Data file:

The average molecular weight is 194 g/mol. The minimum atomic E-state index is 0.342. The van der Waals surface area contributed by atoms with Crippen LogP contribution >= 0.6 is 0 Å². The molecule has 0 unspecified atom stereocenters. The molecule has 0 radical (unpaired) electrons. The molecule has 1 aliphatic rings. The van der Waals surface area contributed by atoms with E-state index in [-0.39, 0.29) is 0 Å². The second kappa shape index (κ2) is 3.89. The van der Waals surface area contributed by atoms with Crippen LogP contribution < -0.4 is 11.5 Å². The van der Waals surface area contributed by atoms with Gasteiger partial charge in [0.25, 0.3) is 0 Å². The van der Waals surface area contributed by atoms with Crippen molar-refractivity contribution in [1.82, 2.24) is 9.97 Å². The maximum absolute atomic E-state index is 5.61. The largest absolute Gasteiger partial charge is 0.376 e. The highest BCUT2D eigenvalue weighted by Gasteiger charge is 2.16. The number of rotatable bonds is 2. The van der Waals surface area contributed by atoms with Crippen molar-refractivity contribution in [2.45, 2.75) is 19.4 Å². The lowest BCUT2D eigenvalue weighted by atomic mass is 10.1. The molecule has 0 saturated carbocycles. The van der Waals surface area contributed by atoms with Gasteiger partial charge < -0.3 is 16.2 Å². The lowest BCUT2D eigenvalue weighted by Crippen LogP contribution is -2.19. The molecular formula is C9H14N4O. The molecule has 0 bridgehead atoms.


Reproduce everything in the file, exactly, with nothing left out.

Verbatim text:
The average molecular weight is 194 g/mol. The minimum atomic E-state index is 0.342. The van der Waals surface area contributed by atoms with Crippen LogP contribution >= 0.6 is 0 Å². The molecule has 0 unspecified atom stereocenters. The molecule has 0 radical (unpaired) electrons. The molecule has 1 aliphatic rings. The van der Waals surface area contributed by atoms with E-state index in [-0.39, 0.29) is 0 Å². The second kappa shape index (κ2) is 3.89. The van der Waals surface area contributed by atoms with Crippen LogP contribution < -0.4 is 11.5 Å². The van der Waals surface area contributed by atoms with Gasteiger partial charge in [0.25, 0.3) is 0 Å². The van der Waals surface area contributed by atoms with Crippen molar-refractivity contribution in [1.82, 2.24) is 9.97 Å². The maximum absolute atomic E-state index is 5.61. The largest absolute Gasteiger partial charge is 0.376 e. The highest BCUT2D eigenvalue weighted by Gasteiger charge is 2.16. The number of rotatable bonds is 2. The van der Waals surface area contributed by atoms with Crippen molar-refractivity contribution in [2.45, 2.75) is 19.4 Å². The lowest BCUT2D eigenvalue weighted by atomic mass is 10.1. The molecule has 0 saturated carbocycles. The van der Waals surface area contributed by atoms with Gasteiger partial charge < -0.3 is 16.2 Å². The lowest BCUT2D eigenvalue weighted by Crippen LogP contribution is -2.19. The molecular formula is C9H14N4O. The molecule has 0 bridgehead atoms.